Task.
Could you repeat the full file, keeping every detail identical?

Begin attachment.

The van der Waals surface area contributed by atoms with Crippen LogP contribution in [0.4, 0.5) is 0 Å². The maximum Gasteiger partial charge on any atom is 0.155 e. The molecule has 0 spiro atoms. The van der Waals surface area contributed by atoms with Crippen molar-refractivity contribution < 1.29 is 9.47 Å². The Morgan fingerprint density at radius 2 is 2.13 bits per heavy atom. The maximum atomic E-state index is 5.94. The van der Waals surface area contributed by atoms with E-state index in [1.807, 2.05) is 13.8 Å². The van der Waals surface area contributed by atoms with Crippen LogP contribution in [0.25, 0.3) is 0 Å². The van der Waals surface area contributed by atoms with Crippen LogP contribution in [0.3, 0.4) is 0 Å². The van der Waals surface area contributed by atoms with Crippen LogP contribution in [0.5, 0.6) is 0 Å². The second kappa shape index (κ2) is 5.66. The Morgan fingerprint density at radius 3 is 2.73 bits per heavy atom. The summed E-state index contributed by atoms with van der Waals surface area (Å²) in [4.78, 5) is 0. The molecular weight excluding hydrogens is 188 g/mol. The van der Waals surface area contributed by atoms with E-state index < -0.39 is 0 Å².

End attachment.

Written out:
The van der Waals surface area contributed by atoms with Crippen LogP contribution in [0.4, 0.5) is 0 Å². The maximum Gasteiger partial charge on any atom is 0.155 e. The molecule has 0 spiro atoms. The van der Waals surface area contributed by atoms with Crippen molar-refractivity contribution < 1.29 is 9.47 Å². The Morgan fingerprint density at radius 2 is 2.13 bits per heavy atom. The maximum atomic E-state index is 5.94. The van der Waals surface area contributed by atoms with E-state index in [1.807, 2.05) is 13.8 Å². The van der Waals surface area contributed by atoms with Crippen LogP contribution in [0.25, 0.3) is 0 Å². The van der Waals surface area contributed by atoms with Crippen LogP contribution in [0.3, 0.4) is 0 Å². The van der Waals surface area contributed by atoms with Crippen LogP contribution in [0.5, 0.6) is 0 Å². The second kappa shape index (κ2) is 5.66. The Morgan fingerprint density at radius 3 is 2.73 bits per heavy atom. The summed E-state index contributed by atoms with van der Waals surface area (Å²) in [4.78, 5) is 0. The molecular weight excluding hydrogens is 188 g/mol. The van der Waals surface area contributed by atoms with E-state index < -0.39 is 0 Å².